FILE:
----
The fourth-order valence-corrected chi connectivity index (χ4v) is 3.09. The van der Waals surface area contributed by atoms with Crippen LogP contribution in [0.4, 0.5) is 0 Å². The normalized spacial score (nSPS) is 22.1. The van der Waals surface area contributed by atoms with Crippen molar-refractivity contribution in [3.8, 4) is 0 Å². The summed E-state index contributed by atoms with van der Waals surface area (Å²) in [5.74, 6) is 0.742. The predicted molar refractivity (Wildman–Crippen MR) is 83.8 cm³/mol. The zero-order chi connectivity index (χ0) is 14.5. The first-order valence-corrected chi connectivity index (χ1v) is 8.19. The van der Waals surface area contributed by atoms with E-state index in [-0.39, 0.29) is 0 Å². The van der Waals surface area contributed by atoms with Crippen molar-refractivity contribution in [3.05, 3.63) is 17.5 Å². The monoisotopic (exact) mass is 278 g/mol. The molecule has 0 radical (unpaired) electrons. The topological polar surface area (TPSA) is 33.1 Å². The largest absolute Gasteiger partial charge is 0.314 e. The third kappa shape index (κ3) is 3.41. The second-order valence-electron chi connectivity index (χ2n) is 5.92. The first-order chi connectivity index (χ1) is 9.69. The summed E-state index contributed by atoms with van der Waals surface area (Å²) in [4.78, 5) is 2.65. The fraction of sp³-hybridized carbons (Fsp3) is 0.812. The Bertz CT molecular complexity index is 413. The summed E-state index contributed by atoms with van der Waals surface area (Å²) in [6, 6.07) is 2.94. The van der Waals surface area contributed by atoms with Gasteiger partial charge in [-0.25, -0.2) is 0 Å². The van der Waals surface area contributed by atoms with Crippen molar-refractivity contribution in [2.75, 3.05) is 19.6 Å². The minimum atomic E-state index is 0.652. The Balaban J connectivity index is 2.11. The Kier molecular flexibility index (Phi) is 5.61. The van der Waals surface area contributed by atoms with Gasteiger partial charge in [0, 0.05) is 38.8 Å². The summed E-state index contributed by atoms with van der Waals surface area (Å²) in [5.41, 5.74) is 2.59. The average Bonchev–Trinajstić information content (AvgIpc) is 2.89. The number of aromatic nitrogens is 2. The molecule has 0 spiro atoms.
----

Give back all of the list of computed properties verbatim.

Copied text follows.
The fourth-order valence-corrected chi connectivity index (χ4v) is 3.09. The van der Waals surface area contributed by atoms with Crippen LogP contribution in [0.4, 0.5) is 0 Å². The normalized spacial score (nSPS) is 22.1. The van der Waals surface area contributed by atoms with Crippen molar-refractivity contribution in [3.8, 4) is 0 Å². The summed E-state index contributed by atoms with van der Waals surface area (Å²) in [5.74, 6) is 0.742. The predicted molar refractivity (Wildman–Crippen MR) is 83.8 cm³/mol. The zero-order chi connectivity index (χ0) is 14.5. The first-order valence-corrected chi connectivity index (χ1v) is 8.19. The van der Waals surface area contributed by atoms with E-state index in [-0.39, 0.29) is 0 Å². The van der Waals surface area contributed by atoms with Crippen molar-refractivity contribution in [3.05, 3.63) is 17.5 Å². The monoisotopic (exact) mass is 278 g/mol. The molecule has 0 radical (unpaired) electrons. The topological polar surface area (TPSA) is 33.1 Å². The largest absolute Gasteiger partial charge is 0.314 e. The third kappa shape index (κ3) is 3.41. The second-order valence-electron chi connectivity index (χ2n) is 5.92. The first-order chi connectivity index (χ1) is 9.69. The summed E-state index contributed by atoms with van der Waals surface area (Å²) in [4.78, 5) is 2.65. The fraction of sp³-hybridized carbons (Fsp3) is 0.812. The Bertz CT molecular complexity index is 413. The summed E-state index contributed by atoms with van der Waals surface area (Å²) in [6, 6.07) is 2.94. The van der Waals surface area contributed by atoms with Gasteiger partial charge in [-0.25, -0.2) is 0 Å². The van der Waals surface area contributed by atoms with Crippen molar-refractivity contribution in [2.75, 3.05) is 19.6 Å². The minimum atomic E-state index is 0.652. The Balaban J connectivity index is 2.11. The Kier molecular flexibility index (Phi) is 5.61. The van der Waals surface area contributed by atoms with Gasteiger partial charge in [0, 0.05) is 38.8 Å². The summed E-state index contributed by atoms with van der Waals surface area (Å²) in [5.41, 5.74) is 2.59. The average Bonchev–Trinajstić information content (AvgIpc) is 2.89. The number of aromatic nitrogens is 2. The molecule has 0 spiro atoms.